The artwork above is part of a climate art series I’m working on.
When I was a little girl growing up in Tornado Ally in Oklahoma I remember a tornado came right over our house without touching down, it sounded like a train—it was extremely frightening. Always we were hiding in our “fraidy whole”.
Thus the weather felt very important to me, everyone talked about it constantly. With my families memory of the horror of the Dust Bowl and the tornado’s I feel very close to the “weather”—it’s mystery, power and threat. That’s one of the many reasons I’m drawn to take on this extremely challenging, controversial and important issue.
We seem to feel that we might be able to escape the consequences of our actions, thus “Not Us”. But we need to turn it around and say “Not Us”, we’re not going to accept this and change. It is at its heart a revolution for humanity.
Here’s a poem my mother wrote about a tornado;
On Hearing of the Death of a Fifteen Year Old Girl in a Tornado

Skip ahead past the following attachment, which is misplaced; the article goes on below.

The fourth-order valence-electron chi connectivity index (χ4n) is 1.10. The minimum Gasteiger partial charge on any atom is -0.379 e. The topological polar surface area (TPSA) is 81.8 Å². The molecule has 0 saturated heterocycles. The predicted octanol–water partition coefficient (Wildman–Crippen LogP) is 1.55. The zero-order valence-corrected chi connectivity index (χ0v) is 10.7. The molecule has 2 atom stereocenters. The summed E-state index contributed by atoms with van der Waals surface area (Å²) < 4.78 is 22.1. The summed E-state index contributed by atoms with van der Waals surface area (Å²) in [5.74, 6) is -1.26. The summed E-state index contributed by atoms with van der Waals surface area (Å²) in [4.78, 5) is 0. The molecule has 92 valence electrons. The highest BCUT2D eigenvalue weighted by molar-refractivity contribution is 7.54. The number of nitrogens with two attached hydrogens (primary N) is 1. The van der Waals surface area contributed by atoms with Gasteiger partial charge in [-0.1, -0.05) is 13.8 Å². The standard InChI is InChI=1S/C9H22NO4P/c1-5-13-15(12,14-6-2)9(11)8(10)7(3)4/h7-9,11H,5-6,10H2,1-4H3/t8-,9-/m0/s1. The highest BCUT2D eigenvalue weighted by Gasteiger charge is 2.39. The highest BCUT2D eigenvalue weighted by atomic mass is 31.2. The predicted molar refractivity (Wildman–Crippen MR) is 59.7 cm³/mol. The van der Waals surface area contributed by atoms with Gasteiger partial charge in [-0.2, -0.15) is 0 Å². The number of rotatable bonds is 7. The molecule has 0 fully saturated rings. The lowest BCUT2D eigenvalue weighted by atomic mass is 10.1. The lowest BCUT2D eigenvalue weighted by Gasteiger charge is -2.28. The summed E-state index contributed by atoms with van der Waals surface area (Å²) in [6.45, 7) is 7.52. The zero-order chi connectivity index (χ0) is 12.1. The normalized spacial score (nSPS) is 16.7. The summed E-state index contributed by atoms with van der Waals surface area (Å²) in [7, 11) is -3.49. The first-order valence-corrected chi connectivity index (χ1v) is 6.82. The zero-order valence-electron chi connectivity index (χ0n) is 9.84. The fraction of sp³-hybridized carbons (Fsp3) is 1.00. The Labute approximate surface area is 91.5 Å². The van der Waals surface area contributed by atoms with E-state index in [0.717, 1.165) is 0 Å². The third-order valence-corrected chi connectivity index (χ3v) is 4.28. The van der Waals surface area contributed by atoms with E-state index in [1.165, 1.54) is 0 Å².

They said she was running for shelter
when the wind picked her up and took her
not to the Land of Oz but to an adjacent field.
But perhaps she wasn’t running.
Perhaps she was gazing
at the black, boiling clouds,
hearing the thunder,
feeling the charge
as the lightning lit the windmill
turning wildly out of control,
with the sorrel horse in the corral
running in frightened circles.
And when the wind began to whirl,
she caught it—and it caught her
and in its spiral embrace she thought,
at last I am free of the plains, the dust,
this lousy nowhere place!
But this may not
have been the case. Perhaps,
as they said, she was running for shelter.
Carla Sweet Chlouber © Chlouber Estate